Initiating an Experiment
Welcome to the first edition of initiating an experiment in the public service. I’m so excited to work on this chapter for the experimentation course and work with my vibrant colleagues in the EW2 cohort.
This is a repository to house course materials related to module 2 of Government of Canada’s Experimentation Course: Initiating an Experiment: what do you need to consider before starting an experimental project?
We hope this resource will be useful in clarifying when to experiment, which experiments are useful and why, what pitfals to consider, as well as simplifying scientific and technological jargon and common misperceptions. As innovators seeking social good, we have a duty to put our ideas to tests of assessments and evaluations to discover what doesn’t work, what does, and find out how to improve people’s lives.
We are tremendously grateful for the mentorship received from the EW2 leading team (Pierre-Olivier Bedard, Dan Monafu, and Sarah Chan) as well as the graphical design work lead by Jordana Globerman.
We will also appreciate to know how this course can be improved and what additional topics can be added. We love to hear how public servants foresee using the experimentation concepts in their projects towards evidence-based transformation of policies, programs, and services.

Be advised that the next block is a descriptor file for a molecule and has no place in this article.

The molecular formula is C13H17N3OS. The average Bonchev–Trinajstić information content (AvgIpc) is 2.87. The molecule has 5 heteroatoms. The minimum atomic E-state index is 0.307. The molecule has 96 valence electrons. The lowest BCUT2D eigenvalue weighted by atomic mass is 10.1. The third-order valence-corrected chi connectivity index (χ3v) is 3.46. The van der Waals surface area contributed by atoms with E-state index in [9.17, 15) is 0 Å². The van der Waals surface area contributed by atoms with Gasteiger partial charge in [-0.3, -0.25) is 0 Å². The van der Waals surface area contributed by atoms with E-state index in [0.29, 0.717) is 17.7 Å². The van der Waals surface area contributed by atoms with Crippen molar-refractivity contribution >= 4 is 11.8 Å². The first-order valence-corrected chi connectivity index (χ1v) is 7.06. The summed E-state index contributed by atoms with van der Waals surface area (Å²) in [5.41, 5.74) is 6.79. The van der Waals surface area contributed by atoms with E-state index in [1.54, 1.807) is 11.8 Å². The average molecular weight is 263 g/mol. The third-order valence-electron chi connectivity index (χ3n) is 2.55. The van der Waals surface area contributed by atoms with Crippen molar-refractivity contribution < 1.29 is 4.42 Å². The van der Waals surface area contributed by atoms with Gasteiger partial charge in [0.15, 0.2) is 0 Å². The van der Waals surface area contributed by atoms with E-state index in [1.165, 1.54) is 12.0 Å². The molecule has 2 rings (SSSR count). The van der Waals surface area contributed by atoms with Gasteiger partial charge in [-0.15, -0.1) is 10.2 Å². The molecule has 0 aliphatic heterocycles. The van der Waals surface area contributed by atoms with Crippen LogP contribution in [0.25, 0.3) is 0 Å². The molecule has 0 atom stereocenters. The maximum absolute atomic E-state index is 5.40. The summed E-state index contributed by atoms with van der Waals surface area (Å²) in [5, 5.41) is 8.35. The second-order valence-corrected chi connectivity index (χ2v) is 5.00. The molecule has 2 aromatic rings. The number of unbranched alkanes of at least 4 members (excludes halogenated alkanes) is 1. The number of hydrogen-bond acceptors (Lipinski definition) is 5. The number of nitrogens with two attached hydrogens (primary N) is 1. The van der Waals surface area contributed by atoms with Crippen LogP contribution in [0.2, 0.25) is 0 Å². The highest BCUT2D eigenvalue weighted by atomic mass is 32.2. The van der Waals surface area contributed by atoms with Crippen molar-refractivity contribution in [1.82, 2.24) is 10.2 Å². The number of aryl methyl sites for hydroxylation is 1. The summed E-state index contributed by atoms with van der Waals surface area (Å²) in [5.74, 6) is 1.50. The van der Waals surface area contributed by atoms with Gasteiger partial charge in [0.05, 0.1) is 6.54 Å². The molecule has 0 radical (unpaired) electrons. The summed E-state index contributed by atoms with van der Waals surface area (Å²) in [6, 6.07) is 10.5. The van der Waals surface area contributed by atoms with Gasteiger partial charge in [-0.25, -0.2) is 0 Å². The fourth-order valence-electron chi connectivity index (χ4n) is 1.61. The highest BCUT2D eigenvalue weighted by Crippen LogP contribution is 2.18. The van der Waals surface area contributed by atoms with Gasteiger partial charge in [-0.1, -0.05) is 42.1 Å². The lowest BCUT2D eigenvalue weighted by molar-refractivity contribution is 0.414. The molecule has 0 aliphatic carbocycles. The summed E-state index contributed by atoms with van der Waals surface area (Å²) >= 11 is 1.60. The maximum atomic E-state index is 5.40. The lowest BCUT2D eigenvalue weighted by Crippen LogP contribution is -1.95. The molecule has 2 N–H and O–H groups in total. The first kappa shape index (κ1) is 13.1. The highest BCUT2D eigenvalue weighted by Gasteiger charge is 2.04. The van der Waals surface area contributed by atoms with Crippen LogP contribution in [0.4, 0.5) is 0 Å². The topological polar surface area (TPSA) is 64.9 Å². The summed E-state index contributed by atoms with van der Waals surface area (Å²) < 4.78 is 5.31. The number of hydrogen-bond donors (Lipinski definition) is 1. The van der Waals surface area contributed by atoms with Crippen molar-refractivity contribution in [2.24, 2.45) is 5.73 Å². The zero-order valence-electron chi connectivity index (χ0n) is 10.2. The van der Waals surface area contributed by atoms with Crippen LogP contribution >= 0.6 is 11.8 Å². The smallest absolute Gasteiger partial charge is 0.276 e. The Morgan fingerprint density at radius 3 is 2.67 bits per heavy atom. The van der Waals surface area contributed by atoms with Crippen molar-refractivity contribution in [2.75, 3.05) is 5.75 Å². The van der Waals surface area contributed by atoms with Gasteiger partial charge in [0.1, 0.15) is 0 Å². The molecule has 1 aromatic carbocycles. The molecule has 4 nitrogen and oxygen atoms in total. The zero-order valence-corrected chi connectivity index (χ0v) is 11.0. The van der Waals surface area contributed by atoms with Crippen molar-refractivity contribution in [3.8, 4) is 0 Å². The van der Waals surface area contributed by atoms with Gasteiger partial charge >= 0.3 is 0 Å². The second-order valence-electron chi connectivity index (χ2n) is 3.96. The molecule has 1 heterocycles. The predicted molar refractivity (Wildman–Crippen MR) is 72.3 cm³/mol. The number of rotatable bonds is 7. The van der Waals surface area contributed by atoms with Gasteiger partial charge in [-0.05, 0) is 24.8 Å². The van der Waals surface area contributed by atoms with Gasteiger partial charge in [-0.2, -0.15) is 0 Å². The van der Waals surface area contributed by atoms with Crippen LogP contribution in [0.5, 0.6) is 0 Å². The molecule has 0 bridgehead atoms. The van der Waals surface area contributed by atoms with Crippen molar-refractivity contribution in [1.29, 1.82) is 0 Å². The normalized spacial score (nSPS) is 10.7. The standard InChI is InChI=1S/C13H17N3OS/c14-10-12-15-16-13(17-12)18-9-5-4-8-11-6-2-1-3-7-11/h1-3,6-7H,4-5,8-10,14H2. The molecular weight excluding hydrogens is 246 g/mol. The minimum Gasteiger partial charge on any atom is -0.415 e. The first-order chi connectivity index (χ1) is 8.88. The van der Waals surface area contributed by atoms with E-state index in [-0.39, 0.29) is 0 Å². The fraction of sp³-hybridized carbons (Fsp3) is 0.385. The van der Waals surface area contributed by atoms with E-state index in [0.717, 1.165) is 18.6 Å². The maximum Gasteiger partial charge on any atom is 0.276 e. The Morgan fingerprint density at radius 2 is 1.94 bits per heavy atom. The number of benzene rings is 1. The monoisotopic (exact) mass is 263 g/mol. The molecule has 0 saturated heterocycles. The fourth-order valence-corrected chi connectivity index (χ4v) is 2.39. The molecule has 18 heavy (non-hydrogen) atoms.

A big thanks to Preet Chauhan, EW2 expert, for proof-reading and helping with the many examples.
0.1 Prerequisites / Assumptions
This course is intended for anyone with a curiosity and interest in making scientific observations through experimentation, and does not require previous experience of studying the subject.
An interest in experimentation, willingness to experiment, and an appetite for informed consummation of evidence. It means admitting that we don’t know all the answers but we can put our ideas to test.
Experimentation necessitates a mature attitude from leaders and decision-makers, one that is willing to experiment and learn positively from “good failure” rather than pretending we have all the answers.
A team of knowledgeable partners with expertise in experimentations methodologies with a transparent and “open-by-default” approach.
We will explore the following themes in this module to help us answer the question of what we need to consider before starting an experiment: (1) opportunities to experiment in government, and (2) identifying problems and devising hypotheses as part of existing programs/services.
0.3 Recap of Module 1
- Experimentation is about finding what does and does not work in order to inform decisions.
- Experimentation can be considered a de-risking strategy – it can be implemented at a small scale to determine impact early on before (costly) scaling.
- Experimentation is part of a learning process where robust and relevant evidence is gathered in order to inform course corrections, if needed.
- Experimentation is advantageous over other approaches because it deals more effectively with questions of a causal nature (does X have an impact on Y).
0.4 Learning objectives
By the end of this module, you will be able to:
- Identify the steps needed before starting an experimental project
- Devise a problem statement for an experimental project
- Develop a research question
- Share the project with stakeholders and get buy-in
- Apply experimentation knowledge to initiate an experiment (example)
|1||Deciding to experiment|
|4||Defining the problem|
|5||Developing a research question|
|6||Mechanics of endorsement|
|7||Examples of Experimentation|